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First CHS CEO Noel Estenson passes away

First CHS CEO Noel Estenson passes away

Dec 13, 2019

Noel K. Estenson, who helped spearhead the 1998 merger that created CHS Inc., the nation’s largest farmer-owned cooperative, and then served as its first CEO, died Wednesday, Dec. 11, at his home in Lakeville, Minn., after a long battle with cancer. He was 80.

“CHS would not be the organization it is today without Noel’s vision and courage,” says CHS President and CEO Jay Debertin. “The steps Noel and others took to create a strong, efficient agriculture and energy supply chain with global market access continue to add tremendous economic value for the farmers and member co-ops who own us.”

Debertin, who considered him a mentor, says Estenson developed a gift of relating to everyone from farmers to employees to global agriculture leaders that helped create a strong CHS culture.

Raised on a Climax, Minn., potato and grain farm, Estenson’s goal was to follow his local cooperative manager uncle into the co-op world. At North Dakota State University, where he earned a degree in agricultural economics, he served as student body president and president of the school’s Co-op House. He joined the former Cenex credit department immediately after his 1963 Army discharge and rose through the company’s finance ranks, becoming senior vice president of petroleum and finance in 1981.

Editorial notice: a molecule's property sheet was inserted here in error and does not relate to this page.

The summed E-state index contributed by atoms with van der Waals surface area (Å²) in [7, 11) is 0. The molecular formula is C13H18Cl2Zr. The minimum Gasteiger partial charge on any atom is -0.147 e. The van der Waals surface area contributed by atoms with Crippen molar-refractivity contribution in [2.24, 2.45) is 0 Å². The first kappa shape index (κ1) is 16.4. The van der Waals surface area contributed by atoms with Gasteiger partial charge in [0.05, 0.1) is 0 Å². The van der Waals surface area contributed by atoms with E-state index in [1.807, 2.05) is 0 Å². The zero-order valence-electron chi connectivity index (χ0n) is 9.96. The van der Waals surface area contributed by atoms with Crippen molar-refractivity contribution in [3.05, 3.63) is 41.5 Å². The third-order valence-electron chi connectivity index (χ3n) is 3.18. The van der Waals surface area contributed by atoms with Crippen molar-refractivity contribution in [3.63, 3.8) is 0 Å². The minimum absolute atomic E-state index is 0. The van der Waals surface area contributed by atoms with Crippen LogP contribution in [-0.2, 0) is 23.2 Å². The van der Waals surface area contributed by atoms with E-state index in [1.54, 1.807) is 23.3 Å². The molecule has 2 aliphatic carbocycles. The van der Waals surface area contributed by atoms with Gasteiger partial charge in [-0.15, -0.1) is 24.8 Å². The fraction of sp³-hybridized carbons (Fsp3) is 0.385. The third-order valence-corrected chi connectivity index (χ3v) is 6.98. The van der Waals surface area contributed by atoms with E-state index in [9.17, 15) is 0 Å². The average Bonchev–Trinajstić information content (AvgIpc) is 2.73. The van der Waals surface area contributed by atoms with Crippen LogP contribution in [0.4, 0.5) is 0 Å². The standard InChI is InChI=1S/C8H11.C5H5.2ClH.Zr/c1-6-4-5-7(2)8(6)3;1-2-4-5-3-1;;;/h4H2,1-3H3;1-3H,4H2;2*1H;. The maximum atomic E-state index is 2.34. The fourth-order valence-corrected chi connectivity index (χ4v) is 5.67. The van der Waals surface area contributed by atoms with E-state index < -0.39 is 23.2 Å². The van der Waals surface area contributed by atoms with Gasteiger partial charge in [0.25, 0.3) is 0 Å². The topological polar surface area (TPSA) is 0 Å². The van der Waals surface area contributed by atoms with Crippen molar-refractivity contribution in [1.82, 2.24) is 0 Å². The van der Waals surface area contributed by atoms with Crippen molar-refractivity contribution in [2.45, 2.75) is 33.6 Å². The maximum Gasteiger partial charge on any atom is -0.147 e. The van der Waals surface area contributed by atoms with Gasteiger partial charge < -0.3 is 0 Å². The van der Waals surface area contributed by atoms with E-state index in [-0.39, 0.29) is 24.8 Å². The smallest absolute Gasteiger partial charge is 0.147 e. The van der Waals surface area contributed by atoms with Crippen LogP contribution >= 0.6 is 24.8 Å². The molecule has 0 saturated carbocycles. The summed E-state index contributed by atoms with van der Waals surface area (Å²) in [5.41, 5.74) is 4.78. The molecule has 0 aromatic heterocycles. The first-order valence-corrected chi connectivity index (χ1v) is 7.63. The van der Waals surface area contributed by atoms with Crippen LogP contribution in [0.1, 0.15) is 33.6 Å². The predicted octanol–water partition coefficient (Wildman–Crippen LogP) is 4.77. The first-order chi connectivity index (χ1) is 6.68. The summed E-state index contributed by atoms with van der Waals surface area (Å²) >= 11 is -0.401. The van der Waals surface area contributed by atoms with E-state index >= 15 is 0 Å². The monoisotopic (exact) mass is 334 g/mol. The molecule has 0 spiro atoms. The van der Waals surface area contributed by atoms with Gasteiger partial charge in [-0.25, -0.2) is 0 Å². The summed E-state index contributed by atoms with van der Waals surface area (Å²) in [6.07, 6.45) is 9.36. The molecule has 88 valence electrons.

Estenson was named president and CEO of Cenex in August 1987 during the depths of the agricultural economic crisis of the 1980s and made strengthening the company’s performance and balance sheet his priority. He was a key player in efforts to reduce co-op duplication and generate cost savings through the ground-breaking Cenex/Land O’Lakes joint venture.

John Johnson, who succeeded Estenson as CHS president and CEO, recalls the 1997 dinner during which the two leaders agreed that farmers would benefit from the merger of energy and agricultural supply co-op Cenex with its grain and processing counterpart Harvest States. Johnson was CEO of Harvest States at the time.

“We had a beer and a hamburger and talked about the future. We knew we had to get bigger to help farmers compete. We got all the merger issues resolved at that one dinner; that’s how definite Noel was about what was needed,” Johnson says. “We created CHS, a co-op that represents farmers and is built to last. He’ll be remembered for that.”

Estenson retired in 2000 and served for many years as a director for Thrivent Mutual Funds. He also authored the book, “Be Still and Know: Incredible Hunches from Your Creator,” on the power of intuition. He was inducted into the national Cooperative Hall of Fame in 2010 and was recognized with the National Farmers Union Meritorious Service Award, an Honorary American FFA Degree and the Cooperative Communicators Association CEO Outstanding Communicator recognition.